Ira A. Lipman, who founded one of the first major private security companies and, long before 9/11, gave prescient advice on safeguarding airport passengers from terrorists, died on Sept. 16 in Manhattan. He was 78.
The cause was complications of lymphoma, his son Gustave Lipman said.
As president and chairman of Guardsmark, Mr. Lipman commanded a security force that at its peak numbered more than 19,000 people and generated $500 million in revenue annually.
On an even broader scale, a decade or more before terrorists weaponized three commercial jets on Sept. 11, 2001, he pressed the federal government to do more to protect people at airports.
In congressional testimony and opinion articles, he was among the first security experts to urge that metal detectors be installed at every airport to screen passengers; that carry-on luggage be scrutinized fully; and that frequent fliers be given special identification cards to speed them through security checkpoints so that guards could focus on more potentially problematic travelers.
Many of those recommendations by him and others were adopted by the federal Transportation Security Administration, including for thorough baggage checks and for government-issued passes given to qualifying travelers to expedite entry — today known as Global Entry cards.
Guardsmark was established in 1963 initially to help hospitals and factories protect themselves from theft and other losses. It grew into one of the nation’s largest privately held security companies, with a reputation for exacting standards. At the time of its founding, many security companies hired guards without conducting background checks and, by offering low wages, often attracted unreliable workers.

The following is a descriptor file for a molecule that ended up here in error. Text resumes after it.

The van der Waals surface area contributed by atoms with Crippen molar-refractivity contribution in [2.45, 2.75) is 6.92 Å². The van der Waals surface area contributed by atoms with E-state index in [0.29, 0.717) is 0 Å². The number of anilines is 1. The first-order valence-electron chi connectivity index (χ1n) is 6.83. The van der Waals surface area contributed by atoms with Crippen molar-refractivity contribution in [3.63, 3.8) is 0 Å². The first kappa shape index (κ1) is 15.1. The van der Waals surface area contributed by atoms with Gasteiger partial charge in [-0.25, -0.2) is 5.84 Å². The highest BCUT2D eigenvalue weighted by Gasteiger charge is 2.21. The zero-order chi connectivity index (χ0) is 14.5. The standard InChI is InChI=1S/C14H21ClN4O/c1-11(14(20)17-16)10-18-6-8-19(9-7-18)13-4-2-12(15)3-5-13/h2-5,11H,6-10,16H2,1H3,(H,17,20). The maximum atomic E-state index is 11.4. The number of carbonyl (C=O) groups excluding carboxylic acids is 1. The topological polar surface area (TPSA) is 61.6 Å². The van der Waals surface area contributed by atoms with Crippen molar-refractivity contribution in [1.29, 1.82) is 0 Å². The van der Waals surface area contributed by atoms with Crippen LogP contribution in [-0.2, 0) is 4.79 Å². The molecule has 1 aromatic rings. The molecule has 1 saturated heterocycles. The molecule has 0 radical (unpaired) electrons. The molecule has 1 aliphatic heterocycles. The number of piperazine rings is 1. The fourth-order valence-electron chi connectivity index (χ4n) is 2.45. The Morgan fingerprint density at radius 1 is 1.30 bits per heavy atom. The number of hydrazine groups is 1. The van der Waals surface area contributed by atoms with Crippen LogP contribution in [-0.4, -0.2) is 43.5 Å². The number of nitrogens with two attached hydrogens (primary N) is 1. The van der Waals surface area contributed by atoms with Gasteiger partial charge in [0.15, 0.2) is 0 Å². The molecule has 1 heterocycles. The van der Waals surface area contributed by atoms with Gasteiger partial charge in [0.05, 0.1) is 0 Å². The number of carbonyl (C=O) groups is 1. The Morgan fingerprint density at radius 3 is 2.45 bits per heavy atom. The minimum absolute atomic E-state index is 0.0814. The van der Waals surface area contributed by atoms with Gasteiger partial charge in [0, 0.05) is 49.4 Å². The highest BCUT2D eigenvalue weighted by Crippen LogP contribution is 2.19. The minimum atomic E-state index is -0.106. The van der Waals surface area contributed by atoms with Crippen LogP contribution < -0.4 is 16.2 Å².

Guardsmark, with corporate headquarters in Memphis and executive offices in New York, was providing neighborhood patrols, home protection, bodyguards and other services by the time it was sold to Universal Protection Service in 2015. Mr. Lipman was vice chairman of the combined company for a year until it merged with AlliedBarton in 2016.
He used his bully pulpit as a corporate executive, philanthropist and member of dozens of civic boards to lobby for drug testing, background checks and other job requirements for prospective guards.
“There are security officers in this nation who are convicted murderers and rapists,” Mr. Lipman told a congressional subcommittee in 1993, “who prey on those they’re hired to protect, who cannot keep the barbarians outside the gates because they are the barbarians.”
Some higher standards took effect a decade later, despite resistance from discount competitors concerned that imposing the criteria would raise their costs.
Warning that gun-toting guards “often provoke violent confrontations,” Mr. Lipman virtually disarmed his own company’s uniformed force.
Mr. Lipman was a prominent champion of human rights, having been deeply disturbed as a child by accounts of the Holocaust he heard and read about while growing up in a Jewish family in Little Rock, Ark. He was chairman of the National Conference of Christians and Jews from 1988 to 1992 and, at his death, chairman emeritus of the National Council on Crime and Delinquency.